And if you apply pressure at the wrong time, you could actually have every, have it all, have it all shut down.
Olivia Montgomery: Yeah, and I think it's important to think of meetings as not just, you know, the 45 minutes so long that hopefully your working session. That 45 minutes you've blocked off that's the meeting but you need to expand your thinking to the meeting prep is part of the meeting and then post-meeting. Maybe in your environment you are required to send out meeting notes to summarize that's something, you know, we all have to do, and maybe you don't. But post-meeting, follow-up conversations are all part of the meeting.
So thinking of it a bit broader, I think can help someone who is controlling kind of loosen up control that they can be like, okay, I wanted this person to react a certain way and they didn't and don't freak out and be like, oh my God, my meeting's ruined, like, acknowledge that no, you can follow up afterward and still get the impact that you need.
Get the information, you know, that you need from them, help them feel more comfortable knowing you have some time. So I think that can help loosen up that like "Right now the performance has to be perfect. Otherwise everything's lost!". Nope. It's not. You can follow up afterwards.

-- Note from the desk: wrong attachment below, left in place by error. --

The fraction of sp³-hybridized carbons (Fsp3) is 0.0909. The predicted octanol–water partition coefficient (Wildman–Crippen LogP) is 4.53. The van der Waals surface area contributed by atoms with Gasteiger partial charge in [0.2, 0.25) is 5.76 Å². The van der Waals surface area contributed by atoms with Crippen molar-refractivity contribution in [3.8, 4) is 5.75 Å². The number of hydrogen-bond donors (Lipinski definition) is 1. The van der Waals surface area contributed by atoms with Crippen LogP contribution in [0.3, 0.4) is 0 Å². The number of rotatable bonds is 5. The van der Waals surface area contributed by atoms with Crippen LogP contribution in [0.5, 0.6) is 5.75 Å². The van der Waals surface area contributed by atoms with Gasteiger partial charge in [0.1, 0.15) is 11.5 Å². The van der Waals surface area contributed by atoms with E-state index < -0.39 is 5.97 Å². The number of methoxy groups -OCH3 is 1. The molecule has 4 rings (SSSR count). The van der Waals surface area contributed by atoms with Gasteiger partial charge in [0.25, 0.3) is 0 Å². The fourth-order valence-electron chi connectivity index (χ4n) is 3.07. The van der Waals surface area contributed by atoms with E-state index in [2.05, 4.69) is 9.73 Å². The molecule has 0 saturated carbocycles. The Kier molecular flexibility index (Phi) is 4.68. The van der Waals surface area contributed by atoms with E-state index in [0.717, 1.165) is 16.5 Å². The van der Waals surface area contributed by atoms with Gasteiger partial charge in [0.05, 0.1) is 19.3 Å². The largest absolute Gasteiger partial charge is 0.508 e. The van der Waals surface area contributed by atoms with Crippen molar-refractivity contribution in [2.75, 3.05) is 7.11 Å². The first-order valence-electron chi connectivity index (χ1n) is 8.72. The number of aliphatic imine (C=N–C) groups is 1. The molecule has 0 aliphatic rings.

Galen Low: That's a really good way of looking at it.
Like in some ways a meeting is like a milestone in a conversation that is ongoing. And I'd like, your under-talking example, like I thought was a really good one because yeah, it might be a project manager's instincts, you know, especially someone who's motivated for this meeting to go well to kind of try to get that person to say what they expected them to say.
Whereas actually, I mean, you know, treating like humans as individuals, you know, we know that some personality types might not necessarily be that comfortable sharing in an environment that is a meeting, which is in some ways quite unnatural. And there are other ways to get that information or do a follow-up outside of that meeting rather than applying pressure and like, just that notion of creating more of an equitable experience in project communications or work communications and not necessarily like forcing everybody in the world to, you know, be an extrovert, for example.